Abstract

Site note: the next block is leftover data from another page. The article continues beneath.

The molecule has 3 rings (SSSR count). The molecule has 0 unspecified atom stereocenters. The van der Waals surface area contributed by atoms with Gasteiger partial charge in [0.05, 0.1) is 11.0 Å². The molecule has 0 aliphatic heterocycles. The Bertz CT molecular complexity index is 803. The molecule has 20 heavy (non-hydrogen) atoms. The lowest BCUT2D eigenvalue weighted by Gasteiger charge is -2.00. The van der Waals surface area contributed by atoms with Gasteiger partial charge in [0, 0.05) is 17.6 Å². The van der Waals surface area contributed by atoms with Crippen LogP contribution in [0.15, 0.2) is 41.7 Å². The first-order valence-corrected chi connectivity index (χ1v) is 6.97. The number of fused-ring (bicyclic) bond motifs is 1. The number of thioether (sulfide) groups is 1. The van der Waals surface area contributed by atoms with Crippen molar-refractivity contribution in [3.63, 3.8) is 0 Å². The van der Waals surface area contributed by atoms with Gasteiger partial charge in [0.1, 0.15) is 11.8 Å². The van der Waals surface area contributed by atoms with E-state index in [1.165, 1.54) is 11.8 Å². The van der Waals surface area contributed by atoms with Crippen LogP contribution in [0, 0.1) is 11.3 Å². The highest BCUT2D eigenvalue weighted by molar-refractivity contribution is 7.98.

While much of the literature on immigrants' assimilation has focused on countries with a large tradition of receiving immigrants and with flexible labor markets, very little is known on how immigrants adjust to other types of host economies. With its severe dual labor market, and an unprecedented immigration boom, Spain presents a quite unique experience to analyze immigrations' assimilation process. Using data from the 2000 to 2008 Labor Force Survey, we find that immigrants are more occupationally mobile than natives, and that much of this greater flexibility is explained by immigrants' assimilation process soon after arrival. However, we find little evidence of convergence, especially among women and high skilled immigrants. This suggests that instead of integrating, immigrants occupationally segregate, providing evidence consistent with both imperfect substitutability and immigrants' human capital being under-valued. Additional evidence on the assimilation of earnings and the incidence of permanent employment by different skill levels also supports the hypothesis of segmented labor markets.